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Noah X. Tocci, David R. Howell, Dai Sugimoto, Corey Dawkins, Amy Whited and Donald Bae

, Hassell N , Andrews JR . Prevention of elbow injuries in youth baseball pitchers . Curr Sports Med Rep . 2009 ; 8 ( 5 ): 250 – 254 . PubMed doi:10.1249/JSR.0b013e3181b7ee5f 10.1249/JSR.0b013e3181b7ee5f 19741352 2. Lyman S , Fleisig GS , Waterbor JW

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Dong-Rour Lee and Laurentius Jongsoon Kim


Many studies have explored closed kinetic chain (CKC) shoulder exercises (SEs) with a sling because they are safer and more effective than open-chain exercises, especially in early stages of treatment. However, the application of CKC SE in youth baseball players has rarely been attempted, although teenage baseball players also experience shoulder pain.


To investigate the effects of CKC SE on the peak torque of shoulder internal rotation (IR) and external rotation (ER) in youth baseball players.


Single-group pretest, posttest.


Biomechanics laboratory.


23 Little League Baseball players with subacromial impingement syndrome.


The CKC SE with a sling was CKC shoulder-flexion exercise, extension exercise, IR exercise, and ER exercise. This exercise regimen was conducted 2 or 3 times/wk for 8 wk.

Main Outcome Measures:

The peak torque of shoulder IR and ER was measured using an isokinetic dynamometer. Concentric shoulder rotation was performed, with 5 repetitions at an angular velocity of 60°/s and 15 at 180°/s.


The IR and ER peak torque significantly increased at each angular velocity after the exercise program. In particular, the increase in IR and ER peak torque values was statistically significant at an angular velocity of 180°/s.


CKC SE was effective in increasing shoulder IR and ER strength, demonstrating its potential benefits in the prevention and treatment of shoulder injury. In addition, increased IR peak torque appears to improve throwing velocity in baseball players.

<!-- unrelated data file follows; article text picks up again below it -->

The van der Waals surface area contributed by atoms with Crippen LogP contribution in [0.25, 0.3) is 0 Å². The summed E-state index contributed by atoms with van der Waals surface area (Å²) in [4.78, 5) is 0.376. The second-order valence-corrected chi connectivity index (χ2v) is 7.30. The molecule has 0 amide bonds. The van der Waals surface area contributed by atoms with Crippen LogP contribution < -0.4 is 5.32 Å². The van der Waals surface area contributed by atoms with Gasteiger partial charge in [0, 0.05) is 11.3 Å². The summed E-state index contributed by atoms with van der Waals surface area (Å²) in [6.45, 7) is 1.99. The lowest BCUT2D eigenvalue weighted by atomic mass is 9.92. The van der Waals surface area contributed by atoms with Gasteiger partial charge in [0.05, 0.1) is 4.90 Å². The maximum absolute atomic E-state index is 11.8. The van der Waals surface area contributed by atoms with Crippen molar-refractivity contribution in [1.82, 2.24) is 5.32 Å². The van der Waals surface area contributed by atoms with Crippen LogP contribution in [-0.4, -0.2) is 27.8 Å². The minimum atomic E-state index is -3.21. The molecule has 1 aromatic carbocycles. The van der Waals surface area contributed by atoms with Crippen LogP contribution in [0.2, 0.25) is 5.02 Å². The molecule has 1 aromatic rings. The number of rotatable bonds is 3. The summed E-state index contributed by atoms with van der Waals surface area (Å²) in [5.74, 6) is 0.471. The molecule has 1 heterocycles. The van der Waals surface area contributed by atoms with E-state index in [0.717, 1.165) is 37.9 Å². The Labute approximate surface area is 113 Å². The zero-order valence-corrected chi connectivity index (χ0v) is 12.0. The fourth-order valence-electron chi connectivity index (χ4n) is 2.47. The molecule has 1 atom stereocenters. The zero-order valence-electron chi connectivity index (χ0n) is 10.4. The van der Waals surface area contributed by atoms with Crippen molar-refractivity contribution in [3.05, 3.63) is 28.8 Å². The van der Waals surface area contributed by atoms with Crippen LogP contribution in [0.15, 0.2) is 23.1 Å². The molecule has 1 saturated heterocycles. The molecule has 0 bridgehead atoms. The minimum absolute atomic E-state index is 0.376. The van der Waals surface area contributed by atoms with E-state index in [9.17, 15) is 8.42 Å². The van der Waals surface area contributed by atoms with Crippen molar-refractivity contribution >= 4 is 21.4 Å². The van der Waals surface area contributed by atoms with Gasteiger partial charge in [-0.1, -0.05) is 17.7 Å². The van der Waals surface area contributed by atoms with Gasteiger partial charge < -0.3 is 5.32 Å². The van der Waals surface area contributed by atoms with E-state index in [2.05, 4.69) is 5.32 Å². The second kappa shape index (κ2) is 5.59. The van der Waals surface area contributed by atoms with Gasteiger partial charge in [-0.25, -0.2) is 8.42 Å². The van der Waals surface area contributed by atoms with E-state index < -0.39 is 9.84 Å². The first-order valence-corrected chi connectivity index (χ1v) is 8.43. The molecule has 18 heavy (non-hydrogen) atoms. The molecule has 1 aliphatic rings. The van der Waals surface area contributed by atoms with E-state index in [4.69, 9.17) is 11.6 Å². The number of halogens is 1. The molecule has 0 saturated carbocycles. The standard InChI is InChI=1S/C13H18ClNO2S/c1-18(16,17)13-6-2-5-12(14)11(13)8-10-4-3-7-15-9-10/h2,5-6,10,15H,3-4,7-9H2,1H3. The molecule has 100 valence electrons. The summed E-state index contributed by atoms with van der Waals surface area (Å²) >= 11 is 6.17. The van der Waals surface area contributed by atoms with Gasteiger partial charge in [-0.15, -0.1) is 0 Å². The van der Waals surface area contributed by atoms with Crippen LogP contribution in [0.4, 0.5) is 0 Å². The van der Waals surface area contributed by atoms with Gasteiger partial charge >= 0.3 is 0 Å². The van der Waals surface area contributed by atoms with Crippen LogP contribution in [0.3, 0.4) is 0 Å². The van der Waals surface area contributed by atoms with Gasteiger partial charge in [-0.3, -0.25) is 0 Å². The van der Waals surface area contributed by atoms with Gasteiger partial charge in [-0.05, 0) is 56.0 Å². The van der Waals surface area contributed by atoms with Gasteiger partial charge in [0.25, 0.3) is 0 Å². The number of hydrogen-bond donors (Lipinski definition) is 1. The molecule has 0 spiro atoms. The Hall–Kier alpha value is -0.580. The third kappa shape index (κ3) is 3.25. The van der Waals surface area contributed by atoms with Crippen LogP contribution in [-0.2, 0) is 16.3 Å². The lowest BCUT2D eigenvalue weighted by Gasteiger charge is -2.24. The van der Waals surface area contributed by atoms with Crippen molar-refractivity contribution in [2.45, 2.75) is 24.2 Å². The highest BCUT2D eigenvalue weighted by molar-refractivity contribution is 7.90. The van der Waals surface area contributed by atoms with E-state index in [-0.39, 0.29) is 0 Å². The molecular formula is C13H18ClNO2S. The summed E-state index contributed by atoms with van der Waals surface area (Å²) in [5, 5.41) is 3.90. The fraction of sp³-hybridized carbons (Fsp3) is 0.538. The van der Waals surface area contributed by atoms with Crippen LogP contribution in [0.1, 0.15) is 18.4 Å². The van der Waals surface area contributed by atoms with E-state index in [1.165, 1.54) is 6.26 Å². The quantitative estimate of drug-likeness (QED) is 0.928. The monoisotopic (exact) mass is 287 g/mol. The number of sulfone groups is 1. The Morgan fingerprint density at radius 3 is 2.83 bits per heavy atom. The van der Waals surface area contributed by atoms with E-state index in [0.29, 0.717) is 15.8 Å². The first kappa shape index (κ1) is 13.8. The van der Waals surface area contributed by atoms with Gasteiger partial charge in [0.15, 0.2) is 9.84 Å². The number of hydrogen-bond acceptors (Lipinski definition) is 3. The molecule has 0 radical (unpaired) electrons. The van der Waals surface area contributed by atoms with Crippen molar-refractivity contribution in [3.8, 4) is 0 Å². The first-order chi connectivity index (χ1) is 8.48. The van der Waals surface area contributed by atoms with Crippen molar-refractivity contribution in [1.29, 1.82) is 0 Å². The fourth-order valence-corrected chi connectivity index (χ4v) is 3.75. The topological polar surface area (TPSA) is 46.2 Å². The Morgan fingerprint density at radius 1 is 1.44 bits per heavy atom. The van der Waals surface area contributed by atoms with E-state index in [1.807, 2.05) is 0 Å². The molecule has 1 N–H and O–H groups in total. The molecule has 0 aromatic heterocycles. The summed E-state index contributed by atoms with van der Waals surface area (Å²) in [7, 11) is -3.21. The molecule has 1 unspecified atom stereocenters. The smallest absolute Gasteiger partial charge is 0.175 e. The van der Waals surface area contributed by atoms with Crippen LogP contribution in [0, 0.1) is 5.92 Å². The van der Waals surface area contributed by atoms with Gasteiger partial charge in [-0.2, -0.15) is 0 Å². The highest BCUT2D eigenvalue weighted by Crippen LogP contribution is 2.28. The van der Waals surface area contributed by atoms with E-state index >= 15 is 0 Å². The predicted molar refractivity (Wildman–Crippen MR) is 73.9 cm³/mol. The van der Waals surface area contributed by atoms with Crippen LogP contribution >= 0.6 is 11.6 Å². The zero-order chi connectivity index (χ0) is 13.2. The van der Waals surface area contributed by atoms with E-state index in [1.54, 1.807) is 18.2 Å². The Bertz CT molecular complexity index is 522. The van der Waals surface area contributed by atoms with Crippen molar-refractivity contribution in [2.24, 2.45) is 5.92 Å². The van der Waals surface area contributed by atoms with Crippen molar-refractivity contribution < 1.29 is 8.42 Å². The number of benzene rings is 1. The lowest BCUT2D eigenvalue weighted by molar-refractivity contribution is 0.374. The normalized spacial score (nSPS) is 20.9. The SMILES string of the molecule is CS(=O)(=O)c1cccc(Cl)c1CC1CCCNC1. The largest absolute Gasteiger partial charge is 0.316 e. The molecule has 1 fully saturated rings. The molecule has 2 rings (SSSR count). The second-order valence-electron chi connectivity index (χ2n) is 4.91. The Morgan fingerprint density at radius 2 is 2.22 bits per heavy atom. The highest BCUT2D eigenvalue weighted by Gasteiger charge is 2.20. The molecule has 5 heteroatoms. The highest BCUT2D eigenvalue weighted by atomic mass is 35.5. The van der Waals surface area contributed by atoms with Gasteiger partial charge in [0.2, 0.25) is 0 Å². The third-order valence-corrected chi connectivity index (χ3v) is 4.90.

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Joseph J. Crisco, Michael J. Rainbow, Joel B. Schwartz and Bethany J. Wilcox

The purpose of this study was to examine the batting cage performance of wood and nonwood baseball bats used at the youth level. Three wood and ten nonwood bats were swung by 22 male players (13 to 18 years old) in a batting cage equipped with a 3-dimensional motion capture (300 Hz) system. Batted ball speeds were compared using a one-way ANOVA and bat swing speeds were analyzed as a function of bat moment of inertia by linear regression. Batted ball speeds were significantly faster for three nonwood bat models (P < .001), significantly slower for one nonwood model, and not different for six nonwood bats when compared with wood bats. Bat impact speed significantly (P < .05) decreased with increasing bat moment of inertia for the 13-, 14-, and 15-year-old groups, but not for the other age groups. Ball-bat coefficients of restitution (BBCOR) for all nonwood were greater than for wood, but this factor alone did not correlate with bat performance. Our findings indicate that increases in BBCOR and swing speed were not associated with faster batted ball speeds for the bats studied whose moment of inertia was substantially less than that of a wood bat of similar length.

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Leonardo Ruiz, Judy L. Van Raalte, Thaddeus France and Al Petitpas

steroids manufactured for horses and cattle from veterinarians ( Bouchet et al., 2013 ; Storms, 2008 ). Once amateur youth baseball players sign a professional contract, they are assigned to the MLB’s affiliated baseball academies, where they receive immediate benefits. The academies offer equipment

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Joseph J. Crisco, Nikolas J. Osvalds and Michael J. Rainbow